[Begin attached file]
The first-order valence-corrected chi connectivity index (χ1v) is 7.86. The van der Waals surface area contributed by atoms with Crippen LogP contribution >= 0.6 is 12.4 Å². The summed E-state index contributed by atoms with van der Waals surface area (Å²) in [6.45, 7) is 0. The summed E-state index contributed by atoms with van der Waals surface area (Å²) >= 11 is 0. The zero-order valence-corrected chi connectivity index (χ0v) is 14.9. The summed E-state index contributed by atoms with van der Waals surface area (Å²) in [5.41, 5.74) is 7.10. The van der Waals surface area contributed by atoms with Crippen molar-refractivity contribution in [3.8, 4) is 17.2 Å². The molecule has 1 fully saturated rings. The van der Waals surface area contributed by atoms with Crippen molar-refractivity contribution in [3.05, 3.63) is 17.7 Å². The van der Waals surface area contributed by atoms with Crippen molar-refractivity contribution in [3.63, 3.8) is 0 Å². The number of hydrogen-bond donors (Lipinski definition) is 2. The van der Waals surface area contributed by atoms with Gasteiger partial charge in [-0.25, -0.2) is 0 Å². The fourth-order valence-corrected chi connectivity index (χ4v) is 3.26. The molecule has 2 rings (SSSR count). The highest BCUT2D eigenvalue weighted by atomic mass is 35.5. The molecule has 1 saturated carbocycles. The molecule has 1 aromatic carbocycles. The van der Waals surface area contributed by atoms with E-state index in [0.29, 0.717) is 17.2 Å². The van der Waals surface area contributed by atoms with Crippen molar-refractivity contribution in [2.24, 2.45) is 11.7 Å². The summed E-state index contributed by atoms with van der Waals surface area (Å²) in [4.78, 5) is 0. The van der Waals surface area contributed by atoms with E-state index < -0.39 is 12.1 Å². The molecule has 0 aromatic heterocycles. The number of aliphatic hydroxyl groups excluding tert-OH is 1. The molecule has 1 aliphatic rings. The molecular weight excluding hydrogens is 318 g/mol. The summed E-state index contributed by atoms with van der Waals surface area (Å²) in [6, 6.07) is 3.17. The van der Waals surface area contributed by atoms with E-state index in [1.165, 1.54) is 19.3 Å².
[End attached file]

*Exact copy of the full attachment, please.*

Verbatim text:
The first-order valence-corrected chi connectivity index (χ1v) is 7.86. The van der Waals surface area contributed by atoms with Crippen LogP contribution >= 0.6 is 12.4 Å². The summed E-state index contributed by atoms with van der Waals surface area (Å²) in [6.45, 7) is 0. The summed E-state index contributed by atoms with van der Waals surface area (Å²) >= 11 is 0. The zero-order valence-corrected chi connectivity index (χ0v) is 14.9. The summed E-state index contributed by atoms with van der Waals surface area (Å²) in [5.41, 5.74) is 7.10. The van der Waals surface area contributed by atoms with Crippen molar-refractivity contribution in [3.8, 4) is 17.2 Å². The molecule has 1 fully saturated rings. The van der Waals surface area contributed by atoms with Crippen molar-refractivity contribution in [3.05, 3.63) is 17.7 Å². The van der Waals surface area contributed by atoms with Crippen molar-refractivity contribution in [3.63, 3.8) is 0 Å². The number of hydrogen-bond donors (Lipinski definition) is 2. The van der Waals surface area contributed by atoms with Gasteiger partial charge in [-0.25, -0.2) is 0 Å². The fourth-order valence-corrected chi connectivity index (χ4v) is 3.26. The molecule has 2 rings (SSSR count). The highest BCUT2D eigenvalue weighted by atomic mass is 35.5. The molecule has 1 saturated carbocycles. The molecule has 1 aromatic carbocycles. The van der Waals surface area contributed by atoms with E-state index in [0.29, 0.717) is 17.2 Å². The van der Waals surface area contributed by atoms with Crippen molar-refractivity contribution in [2.24, 2.45) is 11.7 Å². The summed E-state index contributed by atoms with van der Waals surface area (Å²) in [4.78, 5) is 0. The van der Waals surface area contributed by atoms with E-state index < -0.39 is 12.1 Å². The molecule has 0 aromatic heterocycles. The number of aliphatic hydroxyl groups excluding tert-OH is 1. The molecule has 1 aliphatic rings. The molecular weight excluding hydrogens is 318 g/mol. The summed E-state index contributed by atoms with van der Waals surface area (Å²) in [6, 6.07) is 3.17. The van der Waals surface area contributed by atoms with E-state index in [1.165, 1.54) is 19.3 Å².